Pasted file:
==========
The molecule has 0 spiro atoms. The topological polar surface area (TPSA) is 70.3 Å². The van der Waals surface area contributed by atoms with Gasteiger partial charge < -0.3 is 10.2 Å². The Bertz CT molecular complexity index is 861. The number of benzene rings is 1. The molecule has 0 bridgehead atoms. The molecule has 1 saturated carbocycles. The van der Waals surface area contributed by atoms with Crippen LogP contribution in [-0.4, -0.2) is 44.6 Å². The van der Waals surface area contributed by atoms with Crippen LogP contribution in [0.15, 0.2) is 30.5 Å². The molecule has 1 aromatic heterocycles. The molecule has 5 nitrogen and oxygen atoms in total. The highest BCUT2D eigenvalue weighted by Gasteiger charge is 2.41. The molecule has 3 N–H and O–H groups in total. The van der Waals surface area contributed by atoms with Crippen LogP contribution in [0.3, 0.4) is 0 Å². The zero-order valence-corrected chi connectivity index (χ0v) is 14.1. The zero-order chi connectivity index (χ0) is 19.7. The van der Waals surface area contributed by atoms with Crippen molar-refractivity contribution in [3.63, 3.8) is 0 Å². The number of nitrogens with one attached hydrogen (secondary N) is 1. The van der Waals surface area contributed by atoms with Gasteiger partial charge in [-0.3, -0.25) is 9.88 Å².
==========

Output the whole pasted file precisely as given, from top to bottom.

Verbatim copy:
The molecule has 0 spiro atoms. The topological polar surface area (TPSA) is 70.3 Å². The van der Waals surface area contributed by atoms with Gasteiger partial charge < -0.3 is 10.2 Å². The Bertz CT molecular complexity index is 861. The number of benzene rings is 1. The molecule has 0 bridgehead atoms. The molecule has 1 saturated carbocycles. The van der Waals surface area contributed by atoms with Crippen LogP contribution in [-0.4, -0.2) is 44.6 Å². The van der Waals surface area contributed by atoms with Crippen LogP contribution in [0.15, 0.2) is 30.5 Å². The molecule has 1 aromatic heterocycles. The molecule has 5 nitrogen and oxygen atoms in total. The highest BCUT2D eigenvalue weighted by Gasteiger charge is 2.41. The molecule has 3 N–H and O–H groups in total. The van der Waals surface area contributed by atoms with Crippen LogP contribution in [0.3, 0.4) is 0 Å². The zero-order valence-corrected chi connectivity index (χ0v) is 14.1. The zero-order chi connectivity index (χ0) is 19.7. The van der Waals surface area contributed by atoms with Crippen molar-refractivity contribution in [3.63, 3.8) is 0 Å². The number of nitrogens with one attached hydrogen (secondary N) is 1. The van der Waals surface area contributed by atoms with Gasteiger partial charge in [-0.3, -0.25) is 9.88 Å².